There’s no more disappointing end to a meal than a poor pudding. It’s that last culinary showcase of a good dinner that should leave you scraping at the dish for the last sweet morsel, wishing perhaps you were still young enough to get away with licking the bowl clean, writes James Waller-Davies.
A good pudding should be unctuous, rich and rewarding, leaving you nicely satisfied with a slight smug smile on your lips. As children, pudding was always the best bit, but as calorie conscious adults, obsessed with widening waistlines, we get more inclined to give them a miss.
Traditional British puddings are great, but a hop over the Channel to Europe provides a whole new wonderland of dessert delights. We might be the masters of hot pastries and steamed puddings, but when it comes to chocolates, ice creams and custards, the continent has us licked.
This week’s recipe, Tiramisu, is an Italian classic that has become a British favourite. Forget the mass produced supermarket excuses for Tiramisu, this is the real thing. The recipe comes from Roberto Messina, proprietor of Mamma Maria’s Italian Delicatessen in Boston, as a parting gift as he moves on to new projects.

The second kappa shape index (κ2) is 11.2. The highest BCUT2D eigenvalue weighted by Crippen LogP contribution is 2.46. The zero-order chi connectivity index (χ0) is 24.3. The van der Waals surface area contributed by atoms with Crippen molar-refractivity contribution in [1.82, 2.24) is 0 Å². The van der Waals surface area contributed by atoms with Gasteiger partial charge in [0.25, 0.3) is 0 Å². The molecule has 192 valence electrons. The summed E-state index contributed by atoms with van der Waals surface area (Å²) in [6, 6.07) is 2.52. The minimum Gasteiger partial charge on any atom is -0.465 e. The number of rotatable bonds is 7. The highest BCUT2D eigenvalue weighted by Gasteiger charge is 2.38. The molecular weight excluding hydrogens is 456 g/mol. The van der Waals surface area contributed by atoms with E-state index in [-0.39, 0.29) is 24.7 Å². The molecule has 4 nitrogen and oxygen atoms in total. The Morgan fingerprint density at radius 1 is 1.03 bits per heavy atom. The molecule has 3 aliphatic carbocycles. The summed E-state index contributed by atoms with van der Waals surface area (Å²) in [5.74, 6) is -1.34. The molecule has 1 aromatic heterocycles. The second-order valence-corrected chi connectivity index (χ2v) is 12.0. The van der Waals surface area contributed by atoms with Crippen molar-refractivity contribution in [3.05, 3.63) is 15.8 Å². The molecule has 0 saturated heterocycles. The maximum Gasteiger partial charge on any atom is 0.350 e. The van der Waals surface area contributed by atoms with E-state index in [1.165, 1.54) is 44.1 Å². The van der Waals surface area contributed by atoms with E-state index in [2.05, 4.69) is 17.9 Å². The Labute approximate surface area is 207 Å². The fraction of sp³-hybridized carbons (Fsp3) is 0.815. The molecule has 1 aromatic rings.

Roberto’s customers have been enjoying his Tiramisu for years, but if you missed it, now’s your chance to give it a go at home.
This Tiramisu can be assembled either in one large dish, or individually in glasses. Personally, I’d go for the individual servings, just to save on arguments over who gets to lick the dish clean.
Roberto’s authentic Italian Tiramisu
2 large eggs
200g caster sugar
Pinch of salt
250g Mascarpone cheese
300ml double cream
20ml Amaretto liqueur
100ml strong, sweetened, cold coffee
In a large bowl, whisk the raw eggs, the sugar and a pinch of salt until smooth and creamy.
Add the Mascarpone and whisk again till smooth. Then add the cream and Amaretto liqueur and whisk again until all mixed well.
To assemble, dip the Ladyfinger biscuits in the coffee and layer the biscuits with the mixture. Two to three layers depending on size of dish or glass.
Chill in the fridge for at least 5 hours, but overnight is best. Sprinkle with dark cocoa powder to serve.